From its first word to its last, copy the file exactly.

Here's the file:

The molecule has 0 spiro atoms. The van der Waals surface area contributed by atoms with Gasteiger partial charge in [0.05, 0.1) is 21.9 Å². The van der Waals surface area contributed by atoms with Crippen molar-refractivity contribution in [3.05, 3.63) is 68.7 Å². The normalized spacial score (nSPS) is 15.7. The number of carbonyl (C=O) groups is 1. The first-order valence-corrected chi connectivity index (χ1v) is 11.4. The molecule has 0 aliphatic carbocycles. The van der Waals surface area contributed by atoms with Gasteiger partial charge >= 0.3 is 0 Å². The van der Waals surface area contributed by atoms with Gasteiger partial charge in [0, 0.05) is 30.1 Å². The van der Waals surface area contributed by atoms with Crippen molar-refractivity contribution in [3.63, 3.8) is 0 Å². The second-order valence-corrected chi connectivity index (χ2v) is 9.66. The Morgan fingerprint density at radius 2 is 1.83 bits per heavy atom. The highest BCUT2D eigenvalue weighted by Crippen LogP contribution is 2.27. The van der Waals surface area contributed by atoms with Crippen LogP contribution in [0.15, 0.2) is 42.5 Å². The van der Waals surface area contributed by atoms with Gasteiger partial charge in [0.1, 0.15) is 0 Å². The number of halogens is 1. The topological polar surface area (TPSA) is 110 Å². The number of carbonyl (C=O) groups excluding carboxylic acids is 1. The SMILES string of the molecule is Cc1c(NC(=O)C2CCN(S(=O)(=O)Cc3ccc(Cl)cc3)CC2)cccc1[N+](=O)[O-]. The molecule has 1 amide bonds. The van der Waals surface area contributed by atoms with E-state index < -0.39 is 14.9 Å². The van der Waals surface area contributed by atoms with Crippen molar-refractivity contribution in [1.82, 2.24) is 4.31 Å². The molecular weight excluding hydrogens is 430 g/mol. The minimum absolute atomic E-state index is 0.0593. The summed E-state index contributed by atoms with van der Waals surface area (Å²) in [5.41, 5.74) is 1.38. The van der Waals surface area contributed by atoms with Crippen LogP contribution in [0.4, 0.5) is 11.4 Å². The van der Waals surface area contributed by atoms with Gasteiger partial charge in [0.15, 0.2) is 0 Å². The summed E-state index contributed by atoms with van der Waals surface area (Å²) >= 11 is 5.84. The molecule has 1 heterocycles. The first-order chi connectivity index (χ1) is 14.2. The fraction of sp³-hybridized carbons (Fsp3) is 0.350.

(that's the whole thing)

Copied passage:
The molecule has 0 spiro atoms. The van der Waals surface area contributed by atoms with Gasteiger partial charge in [0.05, 0.1) is 21.9 Å². The van der Waals surface area contributed by atoms with Crippen molar-refractivity contribution in [3.05, 3.63) is 68.7 Å². The normalized spacial score (nSPS) is 15.7. The number of carbonyl (C=O) groups is 1. The first-order valence-corrected chi connectivity index (χ1v) is 11.4. The molecule has 0 aliphatic carbocycles. The van der Waals surface area contributed by atoms with Gasteiger partial charge >= 0.3 is 0 Å². The van der Waals surface area contributed by atoms with Gasteiger partial charge in [0, 0.05) is 30.1 Å². The van der Waals surface area contributed by atoms with Crippen molar-refractivity contribution in [3.63, 3.8) is 0 Å². The second-order valence-corrected chi connectivity index (χ2v) is 9.66. The Morgan fingerprint density at radius 2 is 1.83 bits per heavy atom. The highest BCUT2D eigenvalue weighted by Crippen LogP contribution is 2.27. The van der Waals surface area contributed by atoms with Crippen LogP contribution in [0.15, 0.2) is 42.5 Å². The van der Waals surface area contributed by atoms with Gasteiger partial charge in [0.1, 0.15) is 0 Å². The number of halogens is 1. The topological polar surface area (TPSA) is 110 Å². The number of carbonyl (C=O) groups excluding carboxylic acids is 1. The SMILES string of the molecule is Cc1c(NC(=O)C2CCN(S(=O)(=O)Cc3ccc(Cl)cc3)CC2)cccc1[N+](=O)[O-]. The molecule has 1 amide bonds. The van der Waals surface area contributed by atoms with E-state index < -0.39 is 14.9 Å². The van der Waals surface area contributed by atoms with Crippen molar-refractivity contribution in [1.82, 2.24) is 4.31 Å². The molecular weight excluding hydrogens is 430 g/mol. The minimum absolute atomic E-state index is 0.0593. The summed E-state index contributed by atoms with van der Waals surface area (Å²) in [5.41, 5.74) is 1.38. The van der Waals surface area contributed by atoms with Crippen LogP contribution in [0.4, 0.5) is 11.4 Å². The van der Waals surface area contributed by atoms with Gasteiger partial charge in [0.15, 0.2) is 0 Å². The summed E-state index contributed by atoms with van der Waals surface area (Å²) >= 11 is 5.84. The molecule has 1 heterocycles. The first-order chi connectivity index (χ1) is 14.2. The fraction of sp³-hybridized carbons (Fsp3) is 0.350.